Lately I’ve noticed in some of the work of colleagues and students and especially in my own work the tendency to stay within the safety of self-created paradigms. By this, I mean that as individual narratives progress, writers who have had success with prior narratives often find themselves employing similar strategies to resolve the challenges and exploit the possibilities offered in their current work.
A writer who tends to ‘muscle up’ in an ending will repeat that tendency in his next ending, having experienced success with it. Or, a writer who tends to “disappear” one of her characters in one novel will have another character vanish in another novel. I’m always impressed by those writers who are capable of doing almost everything seemingly new from book to book, and yet that seems like an almost impossible task.
Still, sometimes it’s worthwhile to set out for oneself what has been accomplished in a prior work, literally listing its elements and grinding them into one’s consciousness, before proceeding with the next work. Point of view, setting, pivotal plot points, the treatment of time can all be boiled down to just a few words, and suddenly there on the page is your novel in a nutshell, and you can see exactly what it is the past work wasn’t doing that you might pursue in the next work.
Also, it can’t hurt to note featured characteristics of the protagonists and supporting cast. Does every family have an abandoned father? Is every family missing a sibling? Is every son restless and unemployed? Is the boss at work always kind and understanding? Is there someone always ripping someone else off? Is someone’s heart always getting broken? Is the kitchen always the dominant room in the house? Is it the mailman who always delivers the bad news, or email, or the phone line?
What I’m looking for in this kind of exercise is a way of challenging myself to try as much new technique and content as possible in the next work.
This isn’t to say that writers shouldn’t mine deeply what Richard Burgin terms their own “emotional real estate,” but that an awareness of all the strategies and characteristics being employed can be helpful in making the new work as fresh and surprising as possible, not only for the reader, but for the writer as well. There is, for an obvious example, a lot of different technique and content accomplished from DUBLINERS through PORTRAIT OF THE ARTIST AS A YOUNG MAN to ULYSSES, even while we can clearly see some of the sameness involved.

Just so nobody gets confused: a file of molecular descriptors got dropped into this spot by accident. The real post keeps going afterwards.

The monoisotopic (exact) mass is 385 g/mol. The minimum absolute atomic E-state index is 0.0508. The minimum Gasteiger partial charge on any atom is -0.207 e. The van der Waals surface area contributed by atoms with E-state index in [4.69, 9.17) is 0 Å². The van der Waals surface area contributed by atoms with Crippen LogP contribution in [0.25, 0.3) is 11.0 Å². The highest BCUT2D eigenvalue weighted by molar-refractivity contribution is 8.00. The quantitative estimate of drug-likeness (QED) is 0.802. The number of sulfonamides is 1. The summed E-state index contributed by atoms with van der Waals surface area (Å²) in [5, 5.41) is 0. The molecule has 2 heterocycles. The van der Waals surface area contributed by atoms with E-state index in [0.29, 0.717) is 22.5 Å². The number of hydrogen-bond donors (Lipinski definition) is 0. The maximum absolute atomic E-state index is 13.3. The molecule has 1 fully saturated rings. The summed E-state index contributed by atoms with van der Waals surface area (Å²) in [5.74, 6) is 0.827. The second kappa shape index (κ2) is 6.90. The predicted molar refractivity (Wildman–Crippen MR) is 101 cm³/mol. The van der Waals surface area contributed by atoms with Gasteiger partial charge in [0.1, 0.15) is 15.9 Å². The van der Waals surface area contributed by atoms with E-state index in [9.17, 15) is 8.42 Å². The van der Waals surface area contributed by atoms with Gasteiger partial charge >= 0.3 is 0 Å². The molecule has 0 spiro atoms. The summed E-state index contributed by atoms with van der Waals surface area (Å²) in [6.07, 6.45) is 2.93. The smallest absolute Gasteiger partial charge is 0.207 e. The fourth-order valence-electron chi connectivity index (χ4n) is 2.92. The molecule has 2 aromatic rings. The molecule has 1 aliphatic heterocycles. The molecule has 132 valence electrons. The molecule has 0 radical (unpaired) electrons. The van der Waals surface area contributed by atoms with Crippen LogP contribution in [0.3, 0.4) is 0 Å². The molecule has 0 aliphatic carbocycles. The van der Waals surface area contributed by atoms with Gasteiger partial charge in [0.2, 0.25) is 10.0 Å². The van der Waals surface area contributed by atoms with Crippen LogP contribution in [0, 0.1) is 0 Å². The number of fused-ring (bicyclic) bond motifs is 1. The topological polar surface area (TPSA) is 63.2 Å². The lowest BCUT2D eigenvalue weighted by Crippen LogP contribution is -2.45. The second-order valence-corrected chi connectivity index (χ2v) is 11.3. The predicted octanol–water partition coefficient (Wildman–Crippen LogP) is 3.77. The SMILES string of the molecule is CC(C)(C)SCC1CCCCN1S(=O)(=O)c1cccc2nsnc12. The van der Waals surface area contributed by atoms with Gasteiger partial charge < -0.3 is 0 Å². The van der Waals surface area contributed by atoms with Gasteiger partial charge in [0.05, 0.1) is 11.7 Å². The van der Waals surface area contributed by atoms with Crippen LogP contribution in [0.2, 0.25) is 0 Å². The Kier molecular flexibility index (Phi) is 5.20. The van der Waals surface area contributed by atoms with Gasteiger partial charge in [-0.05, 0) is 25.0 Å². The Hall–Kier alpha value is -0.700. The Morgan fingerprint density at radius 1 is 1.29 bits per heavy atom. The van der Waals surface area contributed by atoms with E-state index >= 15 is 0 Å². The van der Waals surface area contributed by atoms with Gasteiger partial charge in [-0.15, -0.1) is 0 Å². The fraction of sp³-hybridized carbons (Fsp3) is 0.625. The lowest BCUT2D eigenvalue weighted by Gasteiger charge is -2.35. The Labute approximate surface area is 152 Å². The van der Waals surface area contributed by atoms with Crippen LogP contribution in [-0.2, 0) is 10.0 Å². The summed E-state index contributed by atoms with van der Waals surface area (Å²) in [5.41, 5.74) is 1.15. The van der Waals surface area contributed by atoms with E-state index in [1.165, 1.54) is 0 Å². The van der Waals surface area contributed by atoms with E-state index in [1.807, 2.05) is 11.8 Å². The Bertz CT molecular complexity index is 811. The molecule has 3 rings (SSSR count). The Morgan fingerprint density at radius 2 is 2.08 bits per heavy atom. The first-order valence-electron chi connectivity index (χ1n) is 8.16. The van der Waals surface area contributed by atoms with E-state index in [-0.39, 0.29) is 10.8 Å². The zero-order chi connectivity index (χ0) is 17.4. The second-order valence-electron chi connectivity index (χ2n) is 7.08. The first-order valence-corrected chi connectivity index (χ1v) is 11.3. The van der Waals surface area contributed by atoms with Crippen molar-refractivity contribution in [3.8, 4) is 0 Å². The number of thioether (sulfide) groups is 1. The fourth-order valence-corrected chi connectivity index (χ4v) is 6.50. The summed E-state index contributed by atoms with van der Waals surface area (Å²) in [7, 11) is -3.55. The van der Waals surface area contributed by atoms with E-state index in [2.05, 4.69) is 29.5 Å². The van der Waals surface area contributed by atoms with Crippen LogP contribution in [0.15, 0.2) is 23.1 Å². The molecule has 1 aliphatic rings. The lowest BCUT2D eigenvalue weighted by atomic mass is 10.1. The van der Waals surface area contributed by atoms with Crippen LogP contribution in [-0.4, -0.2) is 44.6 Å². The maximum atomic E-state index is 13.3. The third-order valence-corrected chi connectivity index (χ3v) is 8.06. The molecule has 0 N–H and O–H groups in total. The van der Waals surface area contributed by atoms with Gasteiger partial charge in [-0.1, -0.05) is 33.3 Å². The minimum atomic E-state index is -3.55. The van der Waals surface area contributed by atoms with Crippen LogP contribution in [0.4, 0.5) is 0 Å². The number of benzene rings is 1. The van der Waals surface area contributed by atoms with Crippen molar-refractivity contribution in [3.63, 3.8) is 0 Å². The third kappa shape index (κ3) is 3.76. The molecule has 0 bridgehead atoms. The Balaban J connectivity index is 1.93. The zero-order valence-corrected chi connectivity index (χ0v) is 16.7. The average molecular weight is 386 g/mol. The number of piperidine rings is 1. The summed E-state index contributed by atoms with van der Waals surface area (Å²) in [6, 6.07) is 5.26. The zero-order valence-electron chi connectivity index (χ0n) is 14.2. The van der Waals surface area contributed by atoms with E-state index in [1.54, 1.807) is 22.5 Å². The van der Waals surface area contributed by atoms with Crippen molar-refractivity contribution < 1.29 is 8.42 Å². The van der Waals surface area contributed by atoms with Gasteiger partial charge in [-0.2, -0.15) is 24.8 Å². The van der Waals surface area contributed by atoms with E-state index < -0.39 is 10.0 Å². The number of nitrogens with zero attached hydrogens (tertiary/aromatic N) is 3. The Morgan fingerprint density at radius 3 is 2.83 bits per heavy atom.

A few months ago, I sat down with a list of all my stories and manuscripts and was able to capture pretty clearly all the work in close to two paradigms, with all the tried and true crutches that I had been leaning on. Then I wrote the opposite of each of the elements, just to see what that would look like. It was pretty invigorating to recognize that as a writer there were still a lot of techniques and types of content I haven’t even tried, here at the age of 52, having been taught in a hundred workshops and having led a few thousand more, with a handful of novels and a bucketful of stories published, and four times that dropped into trash cans and recycling bins over the past thirty-some years.
What we sometimes learn from studying and deconstructing the straitjacket of Freytag’s Triangle is that all the stories imaginable have already been written, but what we might learn from a cold-hearted study of our own work is that there is likely a lot we haven’t tried.
On Industry: Free Content—the other side of the coin
Recently a writer told me that the next new thing is free content. Okay, maybe not so recently, but at least within the last year. Free content is it, she said. Everyone needs to blog and everyone needs to offer some good free writing in order to further their careers. And the argument was clear: eventually free content will get you paid.